Keuka Park, NY, United States
Keuka Park, NY, United States

Keuka College is an independent, liberal arts-based, four-year, residential, coeducational college that emphasizes experiential learning as well as career and pre-professional education. Founded in 1890, the school is located in Keuka Park, on the shores of Keuka Lake in the U.S. state of New York's Finger Lakes region. The Carnegie Foundation for the Advancement of Teaching classifies Keuka College under the "Master's Colleges and Universities " category, noting its curricular engagement and outreach and partnerships. Keuka is accredited by the Middle States Association of Colleges and Secondary Schools. The school offers both bachelor's and master's degrees on its home campus. In addition, its Accelerated Studies for Adults Program offers degree completion at more than 20 sites throughout Upstate New York, as well as through online courses. The traditional student-faculty ratio is 14:1. The ratio of women to men is 3:1. Total enrollment of the college is 1,873. There are 921 ASAP, 1,546 full-time and 327 part-time students. Keuka College aims to provide an affordable, private liberal arts, science, and career education. As a result, over 93% of the full-time undergraduates at Keuka receive some form of need-based financial support, with the College awarding over 11 million dollars in aid each year.Since the early 2000s, Keuka has also become a major educational provider in the Pacific Rim, with more than 3,000 students pursuing Keuka degrees at partner universities in China and Vietnam. Situated on picturesque Keuka Lake, picked by the Weather Channel as one of the best lakeside retreats, Keuka College students, faculty and staff enjoy more than a thousand feet of shoreline, including Point Neamo, a private beach with a boat house and equipment for checkout. For additional recreational and artistic pursuits, Keuka students have access to the 34-acre Jephson Community Athletic Complex, the indoor sports facilities at the Weed Physical Arts Center, and the Aben and Lightner Art Galleries inside the Lightner Library. Wikipedia.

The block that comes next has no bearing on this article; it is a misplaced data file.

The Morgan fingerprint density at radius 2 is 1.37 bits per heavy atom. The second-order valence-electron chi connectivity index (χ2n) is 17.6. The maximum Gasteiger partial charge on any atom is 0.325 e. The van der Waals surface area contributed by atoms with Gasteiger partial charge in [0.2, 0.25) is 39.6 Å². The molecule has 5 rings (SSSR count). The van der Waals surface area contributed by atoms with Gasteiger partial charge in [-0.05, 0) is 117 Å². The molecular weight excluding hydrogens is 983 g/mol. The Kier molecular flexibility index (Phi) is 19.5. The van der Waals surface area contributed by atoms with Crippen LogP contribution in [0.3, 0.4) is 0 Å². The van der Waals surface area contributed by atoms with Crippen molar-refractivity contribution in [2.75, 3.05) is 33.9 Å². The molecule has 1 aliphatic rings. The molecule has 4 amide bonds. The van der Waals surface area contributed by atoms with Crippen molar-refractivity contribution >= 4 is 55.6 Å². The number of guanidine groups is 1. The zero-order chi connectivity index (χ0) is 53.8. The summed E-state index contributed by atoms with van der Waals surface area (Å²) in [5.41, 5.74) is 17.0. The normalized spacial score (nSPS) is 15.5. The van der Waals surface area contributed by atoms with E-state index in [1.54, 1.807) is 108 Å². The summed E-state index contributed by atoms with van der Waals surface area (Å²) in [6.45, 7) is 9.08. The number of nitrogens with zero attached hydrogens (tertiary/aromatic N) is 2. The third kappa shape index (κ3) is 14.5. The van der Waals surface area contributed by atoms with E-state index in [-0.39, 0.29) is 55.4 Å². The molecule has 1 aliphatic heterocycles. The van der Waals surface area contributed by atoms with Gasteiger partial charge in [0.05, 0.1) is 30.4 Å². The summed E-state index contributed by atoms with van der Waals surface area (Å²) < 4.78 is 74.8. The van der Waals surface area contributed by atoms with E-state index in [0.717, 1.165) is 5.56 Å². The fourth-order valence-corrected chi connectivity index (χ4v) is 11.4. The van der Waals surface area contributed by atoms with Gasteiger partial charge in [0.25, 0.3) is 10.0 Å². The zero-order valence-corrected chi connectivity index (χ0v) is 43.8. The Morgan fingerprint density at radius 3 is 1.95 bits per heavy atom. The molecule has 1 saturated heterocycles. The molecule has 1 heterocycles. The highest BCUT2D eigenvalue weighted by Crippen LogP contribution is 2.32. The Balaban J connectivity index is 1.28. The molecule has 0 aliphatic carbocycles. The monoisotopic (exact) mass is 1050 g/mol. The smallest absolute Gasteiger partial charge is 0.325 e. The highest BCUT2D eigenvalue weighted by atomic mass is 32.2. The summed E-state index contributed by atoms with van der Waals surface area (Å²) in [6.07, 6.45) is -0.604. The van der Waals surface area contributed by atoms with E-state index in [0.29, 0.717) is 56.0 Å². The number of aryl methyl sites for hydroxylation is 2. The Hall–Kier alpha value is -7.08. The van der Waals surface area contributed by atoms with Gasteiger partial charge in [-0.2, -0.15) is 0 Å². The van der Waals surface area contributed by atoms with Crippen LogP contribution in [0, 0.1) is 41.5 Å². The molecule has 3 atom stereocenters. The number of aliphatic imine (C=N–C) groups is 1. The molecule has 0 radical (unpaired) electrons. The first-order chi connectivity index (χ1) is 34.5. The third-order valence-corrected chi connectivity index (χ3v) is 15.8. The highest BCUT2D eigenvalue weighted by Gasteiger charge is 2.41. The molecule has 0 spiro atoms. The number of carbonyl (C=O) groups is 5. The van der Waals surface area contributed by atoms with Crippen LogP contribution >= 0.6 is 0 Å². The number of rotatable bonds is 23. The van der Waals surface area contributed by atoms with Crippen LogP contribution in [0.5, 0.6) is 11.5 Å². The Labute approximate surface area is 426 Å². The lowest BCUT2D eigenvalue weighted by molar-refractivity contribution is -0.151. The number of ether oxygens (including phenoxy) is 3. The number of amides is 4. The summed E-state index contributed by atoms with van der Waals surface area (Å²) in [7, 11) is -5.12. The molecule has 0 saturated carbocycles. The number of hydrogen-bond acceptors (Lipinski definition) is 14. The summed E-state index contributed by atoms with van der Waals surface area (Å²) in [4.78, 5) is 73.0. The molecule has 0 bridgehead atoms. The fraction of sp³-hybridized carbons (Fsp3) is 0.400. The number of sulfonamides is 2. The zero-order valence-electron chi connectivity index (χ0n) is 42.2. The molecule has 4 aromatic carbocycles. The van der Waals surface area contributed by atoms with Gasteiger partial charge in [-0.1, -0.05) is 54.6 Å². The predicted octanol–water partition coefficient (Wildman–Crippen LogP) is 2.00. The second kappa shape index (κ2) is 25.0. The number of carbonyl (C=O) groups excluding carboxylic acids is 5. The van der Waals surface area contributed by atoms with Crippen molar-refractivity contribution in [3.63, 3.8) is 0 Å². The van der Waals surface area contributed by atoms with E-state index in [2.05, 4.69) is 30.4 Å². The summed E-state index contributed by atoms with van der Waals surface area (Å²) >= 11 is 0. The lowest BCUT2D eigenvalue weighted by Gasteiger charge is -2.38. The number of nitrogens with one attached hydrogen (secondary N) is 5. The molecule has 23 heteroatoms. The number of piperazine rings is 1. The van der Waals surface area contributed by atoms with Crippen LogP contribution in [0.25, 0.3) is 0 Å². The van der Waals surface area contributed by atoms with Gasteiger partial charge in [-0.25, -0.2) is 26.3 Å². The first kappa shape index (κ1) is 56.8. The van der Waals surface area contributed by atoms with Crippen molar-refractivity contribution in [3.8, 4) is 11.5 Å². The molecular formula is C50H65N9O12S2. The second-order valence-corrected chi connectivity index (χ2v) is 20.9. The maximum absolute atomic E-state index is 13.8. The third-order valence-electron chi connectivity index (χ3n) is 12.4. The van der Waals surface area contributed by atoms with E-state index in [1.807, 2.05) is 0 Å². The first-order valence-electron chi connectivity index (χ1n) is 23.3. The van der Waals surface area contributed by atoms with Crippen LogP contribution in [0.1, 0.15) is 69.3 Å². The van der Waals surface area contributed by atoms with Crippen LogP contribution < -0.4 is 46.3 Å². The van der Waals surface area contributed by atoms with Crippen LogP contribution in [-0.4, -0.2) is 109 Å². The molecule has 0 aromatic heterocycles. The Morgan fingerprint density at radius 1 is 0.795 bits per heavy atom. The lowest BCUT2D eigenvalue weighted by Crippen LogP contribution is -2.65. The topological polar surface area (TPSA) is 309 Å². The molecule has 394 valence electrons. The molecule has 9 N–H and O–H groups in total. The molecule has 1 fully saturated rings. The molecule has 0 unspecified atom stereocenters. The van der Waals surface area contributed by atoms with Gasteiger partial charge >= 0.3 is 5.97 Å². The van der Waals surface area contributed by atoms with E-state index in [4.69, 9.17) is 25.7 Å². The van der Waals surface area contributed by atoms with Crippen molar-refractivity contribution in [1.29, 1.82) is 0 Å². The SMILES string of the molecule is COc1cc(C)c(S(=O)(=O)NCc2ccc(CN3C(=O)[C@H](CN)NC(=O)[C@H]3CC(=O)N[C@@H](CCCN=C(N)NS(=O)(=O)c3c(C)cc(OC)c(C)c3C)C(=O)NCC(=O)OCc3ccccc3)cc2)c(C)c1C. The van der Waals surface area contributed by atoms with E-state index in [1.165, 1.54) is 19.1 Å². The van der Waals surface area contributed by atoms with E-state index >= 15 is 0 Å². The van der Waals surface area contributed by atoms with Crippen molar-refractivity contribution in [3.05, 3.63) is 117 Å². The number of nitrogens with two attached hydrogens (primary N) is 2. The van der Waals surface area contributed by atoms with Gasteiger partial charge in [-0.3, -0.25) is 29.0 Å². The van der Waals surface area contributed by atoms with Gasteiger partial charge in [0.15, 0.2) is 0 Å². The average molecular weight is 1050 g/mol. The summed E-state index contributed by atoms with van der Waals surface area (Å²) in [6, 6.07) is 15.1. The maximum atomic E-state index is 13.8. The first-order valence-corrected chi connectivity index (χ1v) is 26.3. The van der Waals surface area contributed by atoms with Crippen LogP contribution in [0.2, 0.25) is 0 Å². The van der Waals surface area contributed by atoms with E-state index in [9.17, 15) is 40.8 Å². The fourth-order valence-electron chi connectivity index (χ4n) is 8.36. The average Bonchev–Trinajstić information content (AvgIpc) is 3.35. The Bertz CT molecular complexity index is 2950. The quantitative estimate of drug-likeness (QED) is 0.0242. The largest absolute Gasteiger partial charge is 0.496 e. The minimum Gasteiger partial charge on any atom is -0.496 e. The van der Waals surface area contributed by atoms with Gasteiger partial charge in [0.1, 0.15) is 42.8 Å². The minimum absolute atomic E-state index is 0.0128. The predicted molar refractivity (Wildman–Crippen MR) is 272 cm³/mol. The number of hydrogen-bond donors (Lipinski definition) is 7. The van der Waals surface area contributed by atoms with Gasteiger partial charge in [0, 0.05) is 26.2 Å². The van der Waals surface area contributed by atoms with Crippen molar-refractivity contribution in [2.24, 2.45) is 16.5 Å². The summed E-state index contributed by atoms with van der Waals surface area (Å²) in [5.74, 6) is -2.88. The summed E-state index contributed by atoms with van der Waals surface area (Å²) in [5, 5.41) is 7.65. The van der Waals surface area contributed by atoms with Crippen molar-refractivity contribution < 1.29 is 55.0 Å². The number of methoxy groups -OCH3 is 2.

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Brown W.P.,Keuka College | Diaz J.,Keuka College | De Jong I.,Keuka College
Journal of Raptor Research | Year: 2017

Red-shouldered Hawk (Buteo lineatus) eggs were examined to determine whether mass, eggshell thickness, and a thickness index corrected for egg shape and blowhole size changed as embryos developed. Four different stages of embryonic development (fresh, slight, large, and advanced) were described by the collector (C.F. Stone), or inferred from blowhole diameter measurements, for 286 Red-shouldered Hawk eggs collected in the late 1800s and early 1900s in central New York State. We examined changes in eggshell mass, thickness, and thickness index with linear mixed models with year of collection and clutch size specified as random variables. We also evaluated annual differences in eggshell characteristics with linear mixed models. There was an 8.8% decrease in eggshell mass between eggs with fresh and advanced embryos at the time of collection (F3,242 = 3.4, P = 0.02). Eggshell thickness tended to decrease by 7.5% between eggs with fresh and advanced embryos, but the difference was not significant (F3,119 = 2.06, P = 0.11). The thickness index also did not change due to stage of embryonic development. The year in which eggs were collected influenced eggshell mass (F12,187 = 2.35, P = 0.008) and the thickness index (F12,188 = 2.68, P = 0.002), but not thickness. This is the first study of eggs collected from wild raptors that demonstrates the magnitude of the effect embryonic development has on eggshell characteristics. © 2017 The Raptor Research Foundation, Inc.

Crompton H.,Old Dominion University | Burke D.,Keuka College | Gregory K.H.,Old Dominion University
Computers and Education | Year: 2017

With the increase in mobile device affordances, there has been a concomitant rise in the level of interest in investigating the breadth, purpose and extent of mobile learning in education. This systematic review provides a current synthesis of mobile learning research across 2010–2015 in PK-12 education. This includes a aggregated quantitative and qualitative analysis of the specific mobile learning activities as they connect to learning theories, specifically behaviorist, constructivist, situated, and collaborative learning. Major findings include that the majority of the studies focused on student learning followed by designing systems. Science was the most common subject researched and elementary schools was the most often studies setting. The findings reveal that 40% of the time researchers designed mobile learning activities aligning with the behaviorist approach to learning. This has the students consuming knowledge and not using the full potential of the mobile devices to have students become producers, collaborators, and creators of knowledge. © 2017